(W. Smith) Reimer 1975 Category: Asymmetrical biraphid
BASIONYM: Amphiprora paludosa W. Smith 1853
REPORTED AS: Entomoneis paludosa var. subsalina (Krammer and Lange-Bertalot 1986)
Contributor: Loren Bahls -
Length Range: 38-85 µm
Width Range: 19-31 (girdle view) µm
Striae in 10 µm: 20-26
Frustules almost always come to rest in girdle view, a view which is dominated by two highly arched bilobate keels, one on each valve. The keels are slightly torsioned so that the lobes are not all in focus at one time. Lobe margins are flattened in large specimens and more rounded in smaller specimens. Several girdle bands are present and form a crossing, sigmoid pattern that is most evident in small specimens. The junction line between the valve and the keel contains a single bulge, which is flattened and smoothly rounded in large specimens but more angular in smaller specimens. The junction line lacks prominent spots or thickened ribs. Striae on the valve face continue onto the keel without differentiation. Areolae within a stria on both the valve face and the keel are very fine and number approximately 30 in 10 µm.
Basionym: Amphiprora paludosa
Author: W. Smith 1853
Length Range: µm
Striae in 10 µm:
Krammer, K. and Lange-Bertalot, H. (1986). Bacillariophyceae. 1. Teil: Naviculaceae. In: Ettl, H., J. Gerloff, H. Heynig and D. Mollenhauer (eds.) Susswasserflora von Mitteleuropa, Band 2/1. Gustav Fisher Verlag, Jena. 876 pp.
Patrick, R.M. and Reimer, C.W. (1975). The Diatoms of the United States, exclusive of Alaska and Hawaii, V. 2. Monographs of the Academy of Natural Sciences of Philadelphia 13.
Smith, W. (1853). Synopsis of British Diatomaceae. John Van Voorst, London 1853. 89 pp., pls 1-31.
With 264 records in the Montana Diatom Collection, Entomoneis paludosa is the most frequently occurring species of this genus on the Northwestern Great Plains (Montana, North Dakota, South Dakota, Wyoming). The preferred habitat of this epipelic diatom is muddy streams with a mean pH of 8.6, a mean specific conductance of 3279 µS/cm, and elevated concentrations of sodium and sulfate. Frequent diatom associates of E. paludosa in these habitats are Cymbella pusilla, Nitzschia reversa, Pleurosigma delicatulum, Biremis circumtexta, Nitzschia filiformis, Navicula erifuga, Tabularia fasciculata, and Nitzschia aurariae. Patrick and Reimer (1975) report this species as widely distributed in the United States in waters with moderately high conductivity.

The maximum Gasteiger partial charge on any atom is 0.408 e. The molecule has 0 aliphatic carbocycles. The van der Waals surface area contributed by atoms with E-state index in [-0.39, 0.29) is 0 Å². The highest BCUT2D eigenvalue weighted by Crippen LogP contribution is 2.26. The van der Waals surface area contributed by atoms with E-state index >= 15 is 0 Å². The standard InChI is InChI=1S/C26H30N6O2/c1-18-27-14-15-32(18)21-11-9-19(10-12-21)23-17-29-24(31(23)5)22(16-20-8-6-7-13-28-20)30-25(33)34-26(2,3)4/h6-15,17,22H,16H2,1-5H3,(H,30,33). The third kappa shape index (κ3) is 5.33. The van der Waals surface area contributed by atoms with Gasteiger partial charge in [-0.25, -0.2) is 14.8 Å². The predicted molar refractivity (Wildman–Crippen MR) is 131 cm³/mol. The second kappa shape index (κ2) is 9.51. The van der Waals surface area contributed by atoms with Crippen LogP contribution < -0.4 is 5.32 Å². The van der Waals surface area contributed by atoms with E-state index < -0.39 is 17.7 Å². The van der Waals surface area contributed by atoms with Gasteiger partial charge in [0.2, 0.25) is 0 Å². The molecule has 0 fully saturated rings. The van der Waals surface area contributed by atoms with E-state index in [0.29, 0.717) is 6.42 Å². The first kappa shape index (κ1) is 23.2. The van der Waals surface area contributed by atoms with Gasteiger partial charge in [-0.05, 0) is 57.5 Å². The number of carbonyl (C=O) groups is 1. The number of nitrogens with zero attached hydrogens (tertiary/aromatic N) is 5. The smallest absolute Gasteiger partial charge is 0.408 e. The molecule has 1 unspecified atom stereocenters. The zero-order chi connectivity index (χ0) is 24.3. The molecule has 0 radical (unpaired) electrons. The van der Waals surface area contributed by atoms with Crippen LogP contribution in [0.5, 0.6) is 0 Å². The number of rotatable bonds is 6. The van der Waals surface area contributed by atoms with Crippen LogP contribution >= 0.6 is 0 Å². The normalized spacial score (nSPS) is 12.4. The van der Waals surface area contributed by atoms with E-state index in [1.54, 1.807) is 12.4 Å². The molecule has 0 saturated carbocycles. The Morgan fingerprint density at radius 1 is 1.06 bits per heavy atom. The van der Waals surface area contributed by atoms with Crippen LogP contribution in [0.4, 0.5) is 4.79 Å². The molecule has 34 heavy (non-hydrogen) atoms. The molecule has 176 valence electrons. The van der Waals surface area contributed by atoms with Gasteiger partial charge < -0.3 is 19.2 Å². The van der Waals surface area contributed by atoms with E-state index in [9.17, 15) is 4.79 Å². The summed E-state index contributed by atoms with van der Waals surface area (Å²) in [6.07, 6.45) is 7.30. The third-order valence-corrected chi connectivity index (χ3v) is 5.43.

Little Dry Creek, Garfield County, Montana: home of Entomoneis paludosa.
Credit/Source: Loren Bahls
The Environmental Protection Agency (EPA) western Environmental Monitoring and Assessment Program (EMAP) study was completed during the years 2000-2004 (see citations at bottom of this page). Over 1200 streams and rivers in 12 western states (Arizona, California, Colorado, Idaho, Montana, Nevada, North Dakota, Oregon, South Dakota, Utah, Washington and Wyoming) were selected for sampling based on a stratified randomized design. This type of design insures that ecological resources are sampled in proportion to their actual geographical presence. Stratified randomized design also allows for estimates of stream length with a known confidence in several “condition classes” (good or least-disturbed, intermediately-disturbed, and poor or most-disturbed) for biotic condition, chemistry and habitat.
Results are published in:
Johnson, T., Hermann, K., Spaulding, S., Beyea, B., Theel, C., Sada, R., Bollman, W., Bowman, J., Larsen, A., Vining, K., Ostermiller, J., Petersen, D. Hargett, E. and Zumberge, J. (2009). An ecological assessment of USEPA Region 8 streams and rivers. U.S. Environmental Protection Agency Region 8 Report, 178 p.
Stoddard, J. L., Peck, D. V., Olsen, A. R., Larsen, D. P., Van Sickle, J., Hawkins, C. P., Hughes, R. M., Whittier, T. R., Lomnicky, G. A., Herlihy, A. T., Kaufman, P. R., Peterson, S. A., Ringold, P. L., Paulsen, S. G., and Blair, R. (2005). Environmental Monitoring and Assessment Program (EMAP) western streams and rivers statistical summary. U.S. Environmental Protection Agency Report 620/R-05/006, 1,762 p.
Stoddard, J. L., Peck, D. V., Paulsen, S. G., Van Sickle, J., Hawkins, C. P., Herlihy, A. T., Hughes, R. M., Kaufman, P. R., Larsen, D. P., Lomnicky, G. A., Olsen, A. R., Peterson, S. A., Ringold, P. L., and Whittier, T. R. (2005). An ecological assessment of western streams and rivers. U.S. Environmental Protection Agency Report 620/R-05/005, 49 p.